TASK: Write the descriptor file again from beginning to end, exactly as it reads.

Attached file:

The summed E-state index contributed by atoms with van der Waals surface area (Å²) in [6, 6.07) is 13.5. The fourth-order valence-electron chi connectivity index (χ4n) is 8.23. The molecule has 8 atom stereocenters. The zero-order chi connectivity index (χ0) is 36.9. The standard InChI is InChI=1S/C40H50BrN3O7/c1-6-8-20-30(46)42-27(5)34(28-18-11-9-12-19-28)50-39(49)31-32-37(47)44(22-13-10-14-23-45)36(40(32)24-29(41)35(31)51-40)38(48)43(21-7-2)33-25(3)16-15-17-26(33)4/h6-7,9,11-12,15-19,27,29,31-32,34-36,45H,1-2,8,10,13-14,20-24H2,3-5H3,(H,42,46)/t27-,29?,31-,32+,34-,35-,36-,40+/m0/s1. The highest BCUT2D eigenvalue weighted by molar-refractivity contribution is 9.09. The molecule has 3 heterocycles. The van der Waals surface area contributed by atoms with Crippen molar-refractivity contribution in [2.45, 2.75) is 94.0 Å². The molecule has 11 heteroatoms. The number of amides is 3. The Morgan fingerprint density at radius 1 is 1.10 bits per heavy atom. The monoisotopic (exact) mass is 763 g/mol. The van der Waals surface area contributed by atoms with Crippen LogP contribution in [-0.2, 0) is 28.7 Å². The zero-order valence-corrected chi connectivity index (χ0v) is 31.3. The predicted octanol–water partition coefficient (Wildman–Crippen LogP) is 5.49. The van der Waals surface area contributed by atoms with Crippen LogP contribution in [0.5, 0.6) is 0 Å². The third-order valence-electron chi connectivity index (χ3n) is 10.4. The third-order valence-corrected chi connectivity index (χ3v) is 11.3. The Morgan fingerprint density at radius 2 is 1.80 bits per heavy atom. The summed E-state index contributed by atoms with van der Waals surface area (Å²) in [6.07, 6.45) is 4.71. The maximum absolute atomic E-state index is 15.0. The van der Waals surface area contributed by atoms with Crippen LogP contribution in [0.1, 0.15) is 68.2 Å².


The summed E-state index contributed by atoms with van der Waals surface area (Å²) in [6, 6.07) is 13.5. The fourth-order valence-electron chi connectivity index (χ4n) is 8.23. The molecule has 8 atom stereocenters. The zero-order chi connectivity index (χ0) is 36.9. The standard InChI is InChI=1S/C40H50BrN3O7/c1-6-8-20-30(46)42-27(5)34(28-18-11-9-12-19-28)50-39(49)31-32-37(47)44(22-13-10-14-23-45)36(40(32)24-29(41)35(31)51-40)38(48)43(21-7-2)33-25(3)16-15-17-26(33)4/h6-7,9,11-12,15-19,27,29,31-32,34-36,45H,1-2,8,10,13-14,20-24H2,3-5H3,(H,42,46)/t27-,29?,31-,32+,34-,35-,36-,40+/m0/s1. The highest BCUT2D eigenvalue weighted by molar-refractivity contribution is 9.09. The molecule has 3 heterocycles. The van der Waals surface area contributed by atoms with Crippen molar-refractivity contribution in [2.45, 2.75) is 94.0 Å². The molecule has 11 heteroatoms. The number of amides is 3. The Morgan fingerprint density at radius 1 is 1.10 bits per heavy atom. The monoisotopic (exact) mass is 763 g/mol. The van der Waals surface area contributed by atoms with Crippen LogP contribution in [-0.2, 0) is 28.7 Å². The zero-order valence-corrected chi connectivity index (χ0v) is 31.3. The predicted octanol–water partition coefficient (Wildman–Crippen LogP) is 5.49. The van der Waals surface area contributed by atoms with Crippen LogP contribution in [0.5, 0.6) is 0 Å². The third-order valence-electron chi connectivity index (χ3n) is 10.4. The third-order valence-corrected chi connectivity index (χ3v) is 11.3. The Morgan fingerprint density at radius 2 is 1.80 bits per heavy atom. The summed E-state index contributed by atoms with van der Waals surface area (Å²) in [6.07, 6.45) is 4.71. The maximum absolute atomic E-state index is 15.0. The van der Waals surface area contributed by atoms with Crippen LogP contribution in [0.1, 0.15) is 68.2 Å².